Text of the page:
‘A Condemnation’: Under Mental Health Strains, Students Weigh Quitting...

Mental Health

‘A Condemnation’: Under Mental Health Strains, Students Weigh Quitting College

By Daniel Mollenkamp     Mar 12, 2024

‘A Condemnation’: Under Mental Health Strains, Students Weigh Quitting College

When college students think about quitting, it’s most likely because of mental health strain or stress.

That’s according to the recent data from the “State of Higher Education Study,” conducted by the analytics company Gallup and the private foundation Lumina.

For the study, researchers interviewed 6,015 enrolled students, 5,012 formerly enrolled students who never completed their program and 3,005 adults who never enrolled in higher education. This particular study is part of a larger attempt to understand American attitudes about college when more people are questioning whether rising college costs are truly worth it, tracing back to the pandemic.

The most important lessons so far? How startlingly pressing concerns over mental health and well-being are for college enrollment and participation, according to one of the researchers.

Of all those surveyed for this latest study, 35 percent had contemplated “stopping out,” or ceasing to complete their coursework. However, despite small increases in college enrollment for Black and Hispanic students, the latest survey recorded that those students still consider leaving college at a higher rate. In the survey, 42 percent of Hispanic students reported they had considered stopping out, compared to 40 percent of Black students and 31 percent of white students.

Those numbers have remained relatively consistent over the past couple of years. But the reasons students are leaving have shifted.

Students now consider ceasing their postsecondary pursuits primarily because of emotional stress, mental health and cost, according to the report. And mental health and stress are at the top. The number of students tempted to leave college because of mental health or well-being has increased, with 54 percent of all students citing emotional stress — and 43 percent citing personal mental health — as reasons they’d leave.

While not shocking, it is disappointing.

The numbers rose during the pandemic, and researchers had hoped that this was a pandemic-related phenomenon and that the emotional stress students are feeling would decrease to pre-pandemic norms, says Stephanie Marken, a senior partner at Gallup who’s responsible for their education research division. But then, it remained at an all-time high. “I think that represents just a new normal,” Marken says.

An optimistic reading of these findings would be that students simply feel more comfortable sharing their struggles with researchers and so researchers are noticing higher levels of strain, Marken says. But there are other concerns: Inflation has forced people to work more and has triggered more financial stress, Marken notes. Financial issues can also manifest as stress and worry, making it much harder to engage with coursework, she adds. Students these days also tend to have more competing responsibilities with school than students a decade or two ago, Marken says, such as caregiving.

Regardless, at least one researcher is frightened that this may mean that more students will enroll in college only to then leave without a degree.

Students who start college but don’t finish are worse off than a student who never went in the first place, Marken says. They don’t see a pay bump from earning a certificate or degree. They possibly took out loans to go to school and also missed time in the workplace. They are also more likely to struggle to pay bills, Marken says.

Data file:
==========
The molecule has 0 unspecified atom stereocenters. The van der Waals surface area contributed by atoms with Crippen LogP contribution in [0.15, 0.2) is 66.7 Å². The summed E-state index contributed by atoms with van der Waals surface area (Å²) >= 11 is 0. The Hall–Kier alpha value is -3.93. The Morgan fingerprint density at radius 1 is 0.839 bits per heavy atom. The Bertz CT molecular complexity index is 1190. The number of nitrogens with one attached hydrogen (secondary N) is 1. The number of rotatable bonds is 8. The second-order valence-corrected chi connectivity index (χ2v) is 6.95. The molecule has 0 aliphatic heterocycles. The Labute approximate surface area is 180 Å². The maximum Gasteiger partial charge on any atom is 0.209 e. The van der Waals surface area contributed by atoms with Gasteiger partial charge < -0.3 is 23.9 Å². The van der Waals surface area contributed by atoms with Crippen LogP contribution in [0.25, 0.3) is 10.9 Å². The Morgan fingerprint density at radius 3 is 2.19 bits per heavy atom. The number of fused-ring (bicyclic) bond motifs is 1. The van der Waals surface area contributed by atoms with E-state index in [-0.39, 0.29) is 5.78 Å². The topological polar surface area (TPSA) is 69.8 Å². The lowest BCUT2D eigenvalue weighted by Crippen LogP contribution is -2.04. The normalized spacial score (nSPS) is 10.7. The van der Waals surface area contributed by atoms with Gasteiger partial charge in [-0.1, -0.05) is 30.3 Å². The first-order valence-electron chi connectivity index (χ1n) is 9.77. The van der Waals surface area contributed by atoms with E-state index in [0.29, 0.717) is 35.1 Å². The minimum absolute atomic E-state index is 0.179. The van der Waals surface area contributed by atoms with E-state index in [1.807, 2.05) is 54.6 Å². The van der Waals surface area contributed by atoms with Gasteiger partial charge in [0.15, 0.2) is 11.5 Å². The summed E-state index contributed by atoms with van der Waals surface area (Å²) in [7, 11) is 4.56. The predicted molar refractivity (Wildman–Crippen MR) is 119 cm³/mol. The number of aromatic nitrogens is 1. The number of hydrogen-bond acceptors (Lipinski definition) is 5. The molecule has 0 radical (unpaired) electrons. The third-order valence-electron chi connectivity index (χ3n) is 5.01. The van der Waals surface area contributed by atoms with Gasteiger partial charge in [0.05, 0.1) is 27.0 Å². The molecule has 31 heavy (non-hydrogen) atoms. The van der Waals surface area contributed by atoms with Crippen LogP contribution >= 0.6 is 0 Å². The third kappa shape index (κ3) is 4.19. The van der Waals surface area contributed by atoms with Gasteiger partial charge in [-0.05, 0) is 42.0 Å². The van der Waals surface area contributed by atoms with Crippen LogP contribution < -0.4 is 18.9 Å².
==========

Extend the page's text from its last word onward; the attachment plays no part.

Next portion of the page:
Failure to solve the problem would be a significant loss in economic opportunity for the country, she says. After all, even with bloating costs, lifetime earnings are significantly greater for students who end their studies clutching a degree.

Laws of Attraction

Retaining students has become vital for colleges as well. As the number of traditional college-aged students has fallen into decline, some schools have even begun to wonder whether they can keep the doors open. For regional schools, it’s been particularly pronounced. With enrollment numbers down, schools may be eager to prevent the students they have from giving up.

Understanding why people leave is critical to keeping enrollment figures up, Marken argues. By investigating “stopping out,” the Gallup researchers were trying to comprehend whether colleges will continue to lose more students — and whether the “some college, no degree” population will continue to grow.

Based on this research, Marken thinks it will.

What about solutions? A lot of the money spent by institutions has been very much focused on providing support during moments of crisis, Marken says. That’s important, but less money has been spent “upstream,” helping students understand how they can also be more resilient within college, a necessarily complicated time in their lives.

It is very important that students get resources to build some resilience, so that they can bounce back from challenges experienced within day-to-day life in a way that does not cause them to potentially leave their program, Marken says. That means equipping students to feel connected to their community, assisting them to build a network and find their niche, which can help reduce loneliness. For example: offering networking opportunities and extracurricular activities that really are individualized to students.

Redirecting some money there, she says, could more proactively tackle the problem.

But in the meantime, the trend is disquieting.

“I'm really deeply concerned about the ‘some college, no degree’ population growth in the U.S.,” Marken concludes, adding, “I think it's a condemnation of our postsecondary education system, that we have this many learners who stopped out temporarily.”

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